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Literary honors: Valley authors receive Massachusetts Book Awards

  • Author Lesléa Newman, a 2016 recipient of two Mass Book Awards, poses for a portrait Nov. 4 in her Holyoke home. —Gazette Staff/SARAH CROSBY

  • Two books by Lesléa Newman were recognized this year by the Massachusetts Book Awards. Gazette Staff/SARAH CROSBY

  • Author Lesléa Newman, a 2016 recipient of two Mass Book Awards, poses for a portrait Nov. 4 in her Holyoke home. —Gazette Staff/SARAH CROSBY

  • "I Carry My Mother," a book by author Lesléa Newman which won a 2016 Mass Book Award, is shown Nov. 4 in Newman's Holyoke home. —Gazette Staff/SARAH CROSBY

  • Author Lesléa Newman, a 2016 recipient of two Mass Book Awards, poses for a portrait Nov. 4 in her Holyoke home. —Gazette Staff/SARAH CROSBY

  • "Ketzel, the Cat who Composed," a book by author Lesléa Newman which won a 2016 Mass Book Award, is shown Nov. 4 in Newman's Holyoke home. —Gazette Staff/SARAH CROSBY

  • Author Lesléa Newman, a 2016 recipient of two Mass Book Awards, poses for a portrait Nov. 4 in her Holyoke home. —Gazette Staff/SARAH CROSBY


For the Bulletin
Wednesday, November 23, 2016

By JAKE JOHNSON

Writers in the Pioneer Valley brought home the gold this year, in the form of Massachusetts Book Awards.

The 16th-annual awards program recognizes significant works of writing in fiction, nonfiction, poetry and children’s/young adult literature published by Commonwealth residents, and is nationally regarded as one of the most select state programs, according to information provided by the awards program to the Gazette.

 

 

The big-ticket winner was Lesléa Newman, 61, whose children’s story “Ketzel, the Cat Who Composed” won the top prize for Picture Books this year.

 

An author of 70 books, including poetry and short-story collections, Newman has received many awards for her writing before.

 

“This thrill never dies,” Newman said in a recent interview at her Holyoke home. “I spend most of the time in a room by myself staring at a piece of paper, and so to have my work recognized always feels good. I never wanted to do anything else in my life but write.”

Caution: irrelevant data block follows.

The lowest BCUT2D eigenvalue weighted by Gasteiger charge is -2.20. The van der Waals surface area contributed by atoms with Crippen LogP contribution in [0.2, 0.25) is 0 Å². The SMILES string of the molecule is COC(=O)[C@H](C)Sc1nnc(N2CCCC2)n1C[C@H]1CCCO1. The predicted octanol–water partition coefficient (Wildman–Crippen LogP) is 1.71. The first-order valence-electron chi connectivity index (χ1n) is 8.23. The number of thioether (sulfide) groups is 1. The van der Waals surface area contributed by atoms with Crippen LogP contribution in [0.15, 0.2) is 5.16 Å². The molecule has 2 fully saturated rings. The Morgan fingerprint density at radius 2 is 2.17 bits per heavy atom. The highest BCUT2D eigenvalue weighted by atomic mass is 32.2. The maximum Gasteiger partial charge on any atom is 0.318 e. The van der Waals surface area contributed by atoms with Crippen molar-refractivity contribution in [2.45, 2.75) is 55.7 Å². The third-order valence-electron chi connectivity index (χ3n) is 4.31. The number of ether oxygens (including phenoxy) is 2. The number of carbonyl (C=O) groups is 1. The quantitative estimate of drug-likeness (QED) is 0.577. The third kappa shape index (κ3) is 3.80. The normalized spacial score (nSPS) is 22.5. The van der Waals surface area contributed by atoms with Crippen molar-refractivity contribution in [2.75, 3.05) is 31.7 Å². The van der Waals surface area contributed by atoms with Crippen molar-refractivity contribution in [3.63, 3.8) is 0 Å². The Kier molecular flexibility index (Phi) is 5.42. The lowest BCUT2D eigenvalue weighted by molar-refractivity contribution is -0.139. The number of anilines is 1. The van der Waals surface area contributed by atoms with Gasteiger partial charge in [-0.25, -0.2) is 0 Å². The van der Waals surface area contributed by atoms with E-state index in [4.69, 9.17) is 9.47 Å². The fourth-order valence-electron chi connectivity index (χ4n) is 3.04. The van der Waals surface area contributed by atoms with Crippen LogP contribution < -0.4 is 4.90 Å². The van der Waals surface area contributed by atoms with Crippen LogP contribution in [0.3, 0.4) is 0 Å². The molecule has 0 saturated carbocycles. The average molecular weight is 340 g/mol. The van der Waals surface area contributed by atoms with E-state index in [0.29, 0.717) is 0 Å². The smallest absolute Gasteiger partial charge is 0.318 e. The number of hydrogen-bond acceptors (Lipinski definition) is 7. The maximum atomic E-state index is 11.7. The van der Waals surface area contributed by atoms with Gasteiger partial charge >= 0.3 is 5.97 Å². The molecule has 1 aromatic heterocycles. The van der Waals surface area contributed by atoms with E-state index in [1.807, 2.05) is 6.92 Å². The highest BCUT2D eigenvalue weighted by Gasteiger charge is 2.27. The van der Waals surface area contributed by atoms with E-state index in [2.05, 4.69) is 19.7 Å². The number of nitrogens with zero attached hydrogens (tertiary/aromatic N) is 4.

Inspired by a true story, Newman’s book tells the story of Moshe Cotel and his cat, Ketzel, who unexpectedly helps Cotel create piano music. It seems the cat ran down the piano’s keyboard — creating a light, simple melody that Cotel submitted to a contest, where it was performed by a 10-year-old girl.

 

The real-life Ketzel had her own obituary in The New York Times in 2011, and received a royalty check for her contribution to Cotel’s composition.

 

Perhaps Newman’s most famous works are “Heather Has Two Mommies” and “A Letter to Harvey Milk,” which tackle issues — Jewish heritage and homosexuality — the author has written about for years.

 

Newman served as the poet laureate for Northampton from 2008-2010, at which time, she wrote a column for the Gazette that featured works from Valley poets; she compiled those poems into a book, “Hear a Poet, There a Poet: A Pioneer Valley Anthology.”

Her book of poetry “I Carry My Mother” was placed on the long list of must-read books for 2016.

Other honors

Other Valley writers received Honors designations in the Picture Book category.

 

Grace Lin, 42, creates picture books and books for early readers at her home in Florence. Trained as an illustrator at the Rhode Island School of Design, Lin both writes and illustrates.

 

“My books are for kids to learn to read all on their own,” Lin said. “It’s what I love the best.”

Lin won an Honors award for “Ling & Ting: Together in All Weather.”

 

The “Ling and Ting” book series is about Chinese-American twins whose similar looks are contrasted with their different personalities.

 

Another Picture Book Honors winner, Jane Yolen’s and Heidi Stemple’s “You Nest Here With Me” — one of more than 20 collaborations between the mother and daughter — is a lullaby for birds in their nests.

 

“We call it a ‘heart book’ — it’s something that we needed to write,” Stemple said in a recent phone interview. “It’s a book about home, and being comfortable, safe and cozy in there.”

 

Yolen, 77, and Stemple, 50, reside together on a farm in Hatfield, where they settled after living in various places up and down the East Coast. Yolen alone has written some 360 books, sometimes with her daughter, and with her sons Adam and James Stemple.

Another Amherst resident, Holly Black, 44, won Honors in the young adult/middle-school reader category. Her book, “The Darkest Part of the Forest,” tells the story of Hazel and Ben, teenagers who are engrossed with tales about a horned fairy boy who sleeps in the woods.

 

“It is, in many ways, a story about stories,” Black wrote in an email to the Bulletin. “I was really interested in the power of stories — both to create change and to prevent us from changing, to reveal the truth but also to obscure it.”

 

Nod for nonfiction

 

Joseph Ellis, 73, who taught history at the University of Massachusetts Amherst, Mount Holyoke College and West Point, received Nonfiction Honors for his latest book, “The Quartet: Orchestrating the Second American Revolution, 1783-1789,” which covers the emergence of the United States Constitution and Bill of Rights.

 

The author of nine books, the Amherst resident’s primarily focus is the Revolutionary War period of American history.

 

“The 18th century — that’s where they keep the money,” Ellis said, laughing. “That’s where they keep the ideas for our country. It’s our Big Bang that keeps radiating out.”

 

The awards are presented by the Massachusetts Center for the Book. Recipients will be honored at a State House reception Dec. 6. Winners will have their works promoted in libraries and bookstores and on social media.

 

For more information, visit massbook.org.